Al Jazeera: People are at the breaking point from this economic crisis, but as extraordinary as it may seem, there are those who really believe President Maduro when he says that this economic crisis is the fault of an economic elite and bourgeoisie that control the economy, waging an economic war to destabilise him and the country. What do you say to convince those people that that is not the case?
Capriles: The part of the Venezuelan people who hold that position represent 20 percent of the population. If there are elections, obviously 80 percent beat that 20 percent. I’m going to be generous with Maduro, I’ll say it’s 30 percent, or let’s say 35 percent. But whoever has 65 percent wins the elections, just like the last elections in Venezuela which we won. Don’t forget that these were the electoral results at a time when the situation was less severe than it is today. It was 60-something to 30-something.
Now, to the point. Because I’m a person who believes in a country for everyone, I don’t believe in sectarianism, I don’t believe in differentiating people’s rights because of their partisan or ideological position. Now, Maduro’s political supporters, whom I completely respect: how can we include them in the government? Because there are people who really believe the government’s lies. And the only way to convince them that they are not true is if we are in office.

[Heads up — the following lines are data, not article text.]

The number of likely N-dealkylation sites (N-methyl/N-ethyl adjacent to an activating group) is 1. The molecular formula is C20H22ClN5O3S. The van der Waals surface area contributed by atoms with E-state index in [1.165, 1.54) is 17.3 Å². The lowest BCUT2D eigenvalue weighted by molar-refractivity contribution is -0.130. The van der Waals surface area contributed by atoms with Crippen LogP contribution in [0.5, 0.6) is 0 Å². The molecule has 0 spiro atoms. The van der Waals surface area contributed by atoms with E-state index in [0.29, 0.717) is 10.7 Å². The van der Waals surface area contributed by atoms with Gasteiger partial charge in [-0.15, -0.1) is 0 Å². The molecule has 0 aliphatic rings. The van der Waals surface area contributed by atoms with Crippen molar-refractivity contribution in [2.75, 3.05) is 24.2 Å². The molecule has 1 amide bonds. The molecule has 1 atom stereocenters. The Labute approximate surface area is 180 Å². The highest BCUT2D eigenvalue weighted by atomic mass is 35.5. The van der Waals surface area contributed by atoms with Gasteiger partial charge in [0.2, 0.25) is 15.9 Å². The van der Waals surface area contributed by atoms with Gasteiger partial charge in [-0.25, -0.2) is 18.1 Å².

But today I insist that Maduro invents this process of writing a new constitution because he does not want to hold elections. He does not want votes to be counted in Venezuela. We spent the entire year last year asking for elections, fighting for a referendum, fighting for the gubernatorial elections. I should have already left the governor’s office because the period established by the constitution has already expired.
Al Jazeera: The government has repeatedly accused the opposition of being violent, of being destructive, being fascist, being terrorist. When are you going to control some of these people that are tossing the Molotov cocktails that people see on television every day and that give the impression certainly that the opposition is violent?
Capriles: The government is behind all the murders, either the National Security Forces with its repression, or the paramilitary groups that the government disguises, but are actually paramilitary, a regular army. The attorney general herself has said that most of the protests are non-violent, they’re pacific.
And I’ll tell you something else. If we were violent, if the Venezuelan opposition was violent, if those of us who believe in change were violent, we would have taken down the government a long time ago. Because we are millions, those who want this country to change. We’re not violent, we don’t want to take down the government, we want to vote, and change the government through an electoral process.
Our country is not all about Maduro. My vision goes beyond Maduro. It’s about the conditions of governability we are going to build in the country in order to stabilise Venezuela and rid it of this crisis. And in order to do that we need legitimacy. And in order to have that it’s very important that change in Venezuela is achieved through free and democratic elections.
You can talk to Al Jazeera, too. Join our Twitter conversation as we talk to world leaders and alternative voices shaping our times. You can also share your views and keep up to date with our latest interviews on Facebook.